Archives for category: Simple Living



Watching this one come long.


In the ground for about 13 months.

Grass clippings for mulch.


Designated as fully nonessential in all 50 states.

An idea handed down from people who have more experience than we do.

Washing machine drum fire pit

Weenie Roast


Getting started with Black Oil sunflower seeds.

We’ll eat some and try to grow some in the garden.

April 30, 2010 Seattle Times

Yardsmart: Think big with sunflower seeds

The key is to look for black-oil sunflower seeds in the pet section, not the garden section. Most major discount stores as well as national pet-supply chains and home-improvement stores sell them alongside traditional wild-bird foods. A 10-pound bag costs roughly $10. That is thousands of seeds that can generate thousands of plants.”

Here is the video that got us interested in trying this:

More here:

Something Simple & Positive


Years ago, we did some sprouting at home. We got away from it as other projects came along.

Thinking about growing some sunflowers this year, and came across this really nice video:

We are ready to get back at it.

In the past, we tried alfalfa, clover, & lentils.

Alfalfa at top of page and below:




Here is an altenative media update with some ideas about price gouging laws:

I lived in coastal N. Carolina in the early 90s. During my time there, a hurricane had developed and the community was potentially in the path of a powerful storm.

A letter to the editor later described a small engine shop that was charging too much to tune up & repair generators prior to the storm.

I feel like I understand why the shop wanted to charge more.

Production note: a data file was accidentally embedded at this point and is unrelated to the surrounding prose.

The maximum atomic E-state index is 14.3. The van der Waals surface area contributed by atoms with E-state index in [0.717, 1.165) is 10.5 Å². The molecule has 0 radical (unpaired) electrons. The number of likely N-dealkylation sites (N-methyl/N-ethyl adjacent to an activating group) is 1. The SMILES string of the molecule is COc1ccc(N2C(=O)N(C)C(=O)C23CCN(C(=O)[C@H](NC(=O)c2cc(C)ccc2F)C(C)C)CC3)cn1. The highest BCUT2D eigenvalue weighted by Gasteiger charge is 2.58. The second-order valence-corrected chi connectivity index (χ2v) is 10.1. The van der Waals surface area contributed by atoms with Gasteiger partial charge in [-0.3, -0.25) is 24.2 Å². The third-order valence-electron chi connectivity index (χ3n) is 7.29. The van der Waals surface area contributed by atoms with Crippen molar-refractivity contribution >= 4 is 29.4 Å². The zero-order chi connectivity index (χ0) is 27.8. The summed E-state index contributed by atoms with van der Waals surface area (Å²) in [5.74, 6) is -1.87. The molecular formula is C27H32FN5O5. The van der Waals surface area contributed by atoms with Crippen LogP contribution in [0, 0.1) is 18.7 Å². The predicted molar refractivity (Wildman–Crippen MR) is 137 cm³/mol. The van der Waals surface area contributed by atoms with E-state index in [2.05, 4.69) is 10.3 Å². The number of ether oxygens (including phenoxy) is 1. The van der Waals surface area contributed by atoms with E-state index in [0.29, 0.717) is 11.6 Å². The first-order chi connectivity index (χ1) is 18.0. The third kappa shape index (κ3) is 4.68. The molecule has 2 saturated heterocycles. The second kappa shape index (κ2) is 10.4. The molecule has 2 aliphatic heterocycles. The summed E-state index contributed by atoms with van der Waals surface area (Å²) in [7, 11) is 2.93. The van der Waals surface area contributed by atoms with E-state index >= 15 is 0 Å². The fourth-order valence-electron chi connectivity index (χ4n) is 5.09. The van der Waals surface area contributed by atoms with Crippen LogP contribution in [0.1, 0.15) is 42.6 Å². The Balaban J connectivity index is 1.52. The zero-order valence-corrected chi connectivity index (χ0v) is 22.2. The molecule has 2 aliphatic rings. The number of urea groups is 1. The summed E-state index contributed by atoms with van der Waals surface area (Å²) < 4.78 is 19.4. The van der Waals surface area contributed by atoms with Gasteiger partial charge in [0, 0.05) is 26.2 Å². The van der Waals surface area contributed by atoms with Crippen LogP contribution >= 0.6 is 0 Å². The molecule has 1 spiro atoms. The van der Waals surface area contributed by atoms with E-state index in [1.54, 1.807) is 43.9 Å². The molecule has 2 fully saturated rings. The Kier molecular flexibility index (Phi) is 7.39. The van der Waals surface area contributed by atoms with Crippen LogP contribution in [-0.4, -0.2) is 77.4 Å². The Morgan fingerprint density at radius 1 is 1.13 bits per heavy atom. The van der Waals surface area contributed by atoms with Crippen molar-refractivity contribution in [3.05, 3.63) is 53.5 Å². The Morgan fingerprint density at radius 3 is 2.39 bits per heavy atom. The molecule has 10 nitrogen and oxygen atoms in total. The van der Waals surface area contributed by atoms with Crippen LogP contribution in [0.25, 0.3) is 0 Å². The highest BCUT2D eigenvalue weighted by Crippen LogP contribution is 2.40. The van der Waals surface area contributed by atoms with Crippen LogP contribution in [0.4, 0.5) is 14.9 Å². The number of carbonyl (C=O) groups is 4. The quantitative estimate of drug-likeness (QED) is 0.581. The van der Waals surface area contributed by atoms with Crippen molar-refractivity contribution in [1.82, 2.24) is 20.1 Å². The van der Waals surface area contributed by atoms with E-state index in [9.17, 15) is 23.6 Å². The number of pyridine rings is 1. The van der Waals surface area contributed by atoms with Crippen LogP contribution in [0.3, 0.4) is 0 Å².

The small engine shop was staffed for a routine work load. Here comes a storm and an unusual number of people who may not have maintained their generators. The shop is not a NASCAR pit crew. If it could hire the pit crew it would have to raise prices.

Maybe trim your trees and tune up your generator before storm season.


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The area where I lived in N.C. was surrounded by fresh and saltwater areas that were very appropriate for a canoe.

I found a used canoe and separately, a used outboard. In many cases I would leave the outboard off and enjoy quiet paddling and much in the way of wildlife sightings out and about in the stillness of rivers and wetlands. I made good use of this rig later in California and in Washington State.

In the photo above I’m ready to launch at Twin Spits (N.E. entrance to Hood Canal) on a low tide day.


Late November weather – We’ll take it

Along for the afternoon: Classic Deep Cuts


Along for the afternoon: Classic Deep Cuts

Probably some of this going on too.

Grass clippings for mulch.

In the ground since early April.

A more mature plant here.


Along for the afternoon: Classic Deep Cuts

Probably some of this going on too.

Fargesia robusta ‘Campbell’



These guys are indoor only.

Photo by Monica.

Along for the afternoon:

Classic Deep Cuts – Free Internet Radio – Live365






Camper was dumped off in a campground years ago. He has always been a little spooky. It’s nice to see him relax.

Don’t encourage them.

Photos with GF by Monica.


Turned the pile and added leaves. Some good worm action going on.


Nice enough today for a good outdoor work session & a fire later. We’ll take it for a January day.

No storms and a great chance to work outside on Monday.

Turned the compost pile and really enjoyed it. This project gets a little larger each year.

The pile weighs several hundred pounds. It is made up of a year’s worth of vegetarian kitchen scraps, Halloween pumpkins, garden & lawn trimmings, lawn mushrooms, discarded pears, kelp & seaweed, coffee grounds, etc. mixed with the leaves that fell here in October and November.

I added additional leaves on Monday. We’ll go back and add more leaves and turn the pile again in about ten days. We’ll cover the pile if it gets too wet. This season seems a little drier here.

Background on this project when you scroll down here.

A tide calendar at home was a routine part of growing up near Puget Sound in the 70s.

Like phone books, these may be fading away now.

Gathering leaves for a new compost pile, before the next windstorm comes in.